In many cases Setup() and Fuzz() could be combined into a single function, but they are separated because you may want the fuzzer to consume the command-line arguments it handles before passing any remaining arguments to another setup function.

FuzzedDataProvider

Often, a bytes object is not convenient input to your code being fuzzed. Similar to libFuzzer, we provide a FuzzedDataProvider to translate these bytes into other input forms.

You can construct the FuzzedDataProvider with:

The FuzzedDataProvider then supports the following functions:

Consume count bytes.

Consume unicode characters. Might contain surrogate pair characters, which according to the specification are invalid in this situation. However, many core software tools (e.g. Windows file paths) support them, so other software often needs to too.

Consume unicode characters, but never generate surrogate pair characters.

Alias for ConsumeBytes in Python 2, or ConsumeUnicode in Python 3.

Consume a signed integer of the specified size (when written in two's complement notation).

Consume an unsigned integer of the specified size.

Consume an integer in the range [ min , max ].

Consume a list of count integers of size bytes.

Consume a list of count integers in the range [ min , max ].

Consume an arbitrary floating-point value. Might produce weird values like NaN and Inf .

Consume an arbitrary numeric floating-point value; never produces a special type like NaN or Inf .

Consume a floating-point value in the range [0, 1].

Consume a floating-point value in the range [ min , max ].

Consume a list of count arbitrary floating-point values. Might produce weird values like NaN and Inf .

Consume a list of count arbitrary numeric floating-point values; never produces special types like NaN or Inf .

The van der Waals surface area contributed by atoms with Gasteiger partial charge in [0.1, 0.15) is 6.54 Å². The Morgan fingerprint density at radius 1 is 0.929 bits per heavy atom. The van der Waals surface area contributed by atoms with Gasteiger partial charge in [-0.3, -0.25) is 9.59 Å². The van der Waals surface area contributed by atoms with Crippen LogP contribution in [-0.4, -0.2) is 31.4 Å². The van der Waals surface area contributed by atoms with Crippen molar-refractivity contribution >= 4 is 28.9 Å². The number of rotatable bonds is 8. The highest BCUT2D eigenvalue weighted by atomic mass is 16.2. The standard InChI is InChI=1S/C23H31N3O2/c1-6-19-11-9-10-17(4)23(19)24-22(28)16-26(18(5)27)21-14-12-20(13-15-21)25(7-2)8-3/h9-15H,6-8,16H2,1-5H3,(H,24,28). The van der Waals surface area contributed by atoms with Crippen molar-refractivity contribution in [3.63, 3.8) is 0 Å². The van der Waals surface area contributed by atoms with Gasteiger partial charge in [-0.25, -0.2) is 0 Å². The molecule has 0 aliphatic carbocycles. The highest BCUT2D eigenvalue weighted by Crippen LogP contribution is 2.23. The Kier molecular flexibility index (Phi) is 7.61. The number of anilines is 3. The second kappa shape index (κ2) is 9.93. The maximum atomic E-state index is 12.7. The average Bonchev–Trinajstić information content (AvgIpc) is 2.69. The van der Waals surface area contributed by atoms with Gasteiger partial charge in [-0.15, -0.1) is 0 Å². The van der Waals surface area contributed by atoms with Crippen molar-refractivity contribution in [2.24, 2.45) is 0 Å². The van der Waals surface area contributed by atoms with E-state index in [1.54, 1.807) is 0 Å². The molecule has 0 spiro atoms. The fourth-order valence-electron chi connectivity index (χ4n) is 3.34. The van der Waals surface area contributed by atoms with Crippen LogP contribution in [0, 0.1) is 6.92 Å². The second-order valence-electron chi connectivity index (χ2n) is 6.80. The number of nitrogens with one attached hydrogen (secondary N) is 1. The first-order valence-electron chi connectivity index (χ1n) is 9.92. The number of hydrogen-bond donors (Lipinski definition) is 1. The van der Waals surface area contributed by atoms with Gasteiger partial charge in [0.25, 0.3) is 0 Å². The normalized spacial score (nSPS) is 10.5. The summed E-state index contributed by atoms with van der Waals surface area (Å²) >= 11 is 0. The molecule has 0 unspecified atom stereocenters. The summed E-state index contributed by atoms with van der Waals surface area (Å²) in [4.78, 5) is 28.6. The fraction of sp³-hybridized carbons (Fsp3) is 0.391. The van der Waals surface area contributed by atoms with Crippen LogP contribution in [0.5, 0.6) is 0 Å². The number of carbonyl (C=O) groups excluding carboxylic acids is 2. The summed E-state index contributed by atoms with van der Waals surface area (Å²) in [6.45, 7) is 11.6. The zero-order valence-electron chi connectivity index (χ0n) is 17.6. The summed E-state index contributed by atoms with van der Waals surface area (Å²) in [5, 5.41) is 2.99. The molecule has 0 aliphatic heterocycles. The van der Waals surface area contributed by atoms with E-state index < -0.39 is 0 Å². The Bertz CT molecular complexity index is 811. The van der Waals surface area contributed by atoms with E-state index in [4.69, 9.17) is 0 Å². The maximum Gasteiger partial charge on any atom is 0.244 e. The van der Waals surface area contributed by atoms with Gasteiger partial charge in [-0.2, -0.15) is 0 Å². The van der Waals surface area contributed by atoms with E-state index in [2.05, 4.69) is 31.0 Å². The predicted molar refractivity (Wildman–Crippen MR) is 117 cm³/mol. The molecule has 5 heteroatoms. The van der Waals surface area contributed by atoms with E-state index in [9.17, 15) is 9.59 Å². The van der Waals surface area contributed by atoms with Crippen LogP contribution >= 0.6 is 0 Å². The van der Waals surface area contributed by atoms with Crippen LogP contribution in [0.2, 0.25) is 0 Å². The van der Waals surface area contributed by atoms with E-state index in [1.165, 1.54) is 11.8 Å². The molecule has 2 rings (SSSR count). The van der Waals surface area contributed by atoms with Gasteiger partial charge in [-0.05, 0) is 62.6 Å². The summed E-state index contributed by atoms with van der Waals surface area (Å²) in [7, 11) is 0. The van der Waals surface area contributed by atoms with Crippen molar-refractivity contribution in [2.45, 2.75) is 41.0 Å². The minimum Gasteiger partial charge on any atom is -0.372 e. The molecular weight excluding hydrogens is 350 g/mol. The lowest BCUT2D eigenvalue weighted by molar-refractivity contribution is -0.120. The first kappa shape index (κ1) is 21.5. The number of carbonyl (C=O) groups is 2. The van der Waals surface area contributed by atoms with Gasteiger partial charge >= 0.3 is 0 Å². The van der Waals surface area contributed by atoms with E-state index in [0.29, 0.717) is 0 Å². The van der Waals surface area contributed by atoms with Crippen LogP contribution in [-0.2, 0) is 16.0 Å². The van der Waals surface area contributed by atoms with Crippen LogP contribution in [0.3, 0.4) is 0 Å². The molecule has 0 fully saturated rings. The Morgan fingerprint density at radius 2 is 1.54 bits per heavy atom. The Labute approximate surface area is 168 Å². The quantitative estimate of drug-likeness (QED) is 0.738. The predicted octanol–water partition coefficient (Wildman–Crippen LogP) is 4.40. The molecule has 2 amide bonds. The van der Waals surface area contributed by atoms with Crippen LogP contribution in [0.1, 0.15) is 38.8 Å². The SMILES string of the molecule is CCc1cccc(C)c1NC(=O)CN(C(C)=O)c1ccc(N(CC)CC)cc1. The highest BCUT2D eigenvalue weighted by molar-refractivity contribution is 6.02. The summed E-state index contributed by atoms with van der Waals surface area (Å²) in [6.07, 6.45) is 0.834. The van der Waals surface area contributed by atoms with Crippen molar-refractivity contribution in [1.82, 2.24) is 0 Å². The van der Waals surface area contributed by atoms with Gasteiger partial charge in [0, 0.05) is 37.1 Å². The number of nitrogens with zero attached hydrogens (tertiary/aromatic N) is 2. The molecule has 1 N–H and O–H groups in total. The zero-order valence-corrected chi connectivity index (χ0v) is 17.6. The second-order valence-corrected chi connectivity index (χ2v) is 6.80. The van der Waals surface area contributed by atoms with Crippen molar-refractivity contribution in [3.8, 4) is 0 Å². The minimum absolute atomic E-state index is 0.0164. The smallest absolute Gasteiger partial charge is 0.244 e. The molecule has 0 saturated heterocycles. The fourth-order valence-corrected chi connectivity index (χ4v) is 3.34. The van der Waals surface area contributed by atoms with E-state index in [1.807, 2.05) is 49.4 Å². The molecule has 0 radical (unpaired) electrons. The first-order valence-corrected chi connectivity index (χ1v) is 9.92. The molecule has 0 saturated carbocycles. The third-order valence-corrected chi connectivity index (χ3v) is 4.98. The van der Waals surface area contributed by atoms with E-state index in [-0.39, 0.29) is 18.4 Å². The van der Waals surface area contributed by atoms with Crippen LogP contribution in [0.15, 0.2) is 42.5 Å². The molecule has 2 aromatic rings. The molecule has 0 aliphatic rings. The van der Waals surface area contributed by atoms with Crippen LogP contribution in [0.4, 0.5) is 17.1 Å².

Consume a list of count floats in the range [0, 1].

Consume a list of count floats in the range [ min , max ]

Given a list, pick a random value

Consume either True or False .

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@TheShiftedBit

  • Python 60.5%
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atheris 1.0.3

pip install atheris==1.0.3 Copy PIP instructions

Released: Dec 4, 2020

A coverage-guided fuzzer for Python and Python extensions.

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Author: Ian Eldred Pudney

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Project description

Atheris: a coverage-guided, native python fuzzer.

Atheris is a coverage-guided Python fuzzing engine. It supports fuzzing of Python code, but also native extensions written for CPython. Atheris is based off of libFuzzer. When fuzzing native code, Atheris can be used in combination with Address Sanitizer or Undefined Behavior Sanitizer to catch extra bugs.

Installation Instructions

Atheris supports Linux (32- and 64-bit) and Mac OS X.

Atheris relies on libFuzzer, which is distributed with Clang. If you have a sufficiently new version of clang on your path, installation is as simple as:

If you don't have clang installed or it's too old, you'll need to download and build the latest version of LLVM. Follow the instructions in Installing Against New LLVM below.

Atheris relies on libFuzzer, which is distributed with Clang. However, Apple Clang doesn't come with libFuzzer, so you'll need to install a new version of LLVM from head. Follow the instructions in Installing Against New LLVM below.

Installing Against New LLVM

Using atheris.

Atheris supports fuzzing Python code, and uses Python code coverage information for this purpose.

Fuzzing Python Code

While Atheris supports Python 2.7 and Python 3.3+, its Python code coverage support is significantly better when used with Python 3.8+, as it supports opcode-by-opcode coverage. If fuzzing Python code, we strongly recommend using Python 3.8+ where possible.

When fuzzing Python, Atheris will report a failure if the Python code under test throws an uncaught exception.

Be sure to pass enable_python_coverage=True as an argument to Setup() . You can additionally pass enable_python_opcode_coverage=[True/False] to turn on and off opcode coverage. Opcode coverage is typically beneficial, but may provide more performance impact than benefit on large Python projects. This option defaults to True on Python 3.8+, or False otherwise.

Opcode coverage must be enabled to support features like intelligent string comparison fuzzing for Python code.

Fuzzing Native Extensions

In order for native fuzzing to be effective, such native extensions must be built with Clang, using the argument -fsanitize=fuzzer-no-link . They should be built with the same clang as was used when building Atheris.

The mechanics of building with Clang depend on your native extension. However, if your library is built with setuptools (e.g. pip and setup.py), the following is often sufficient: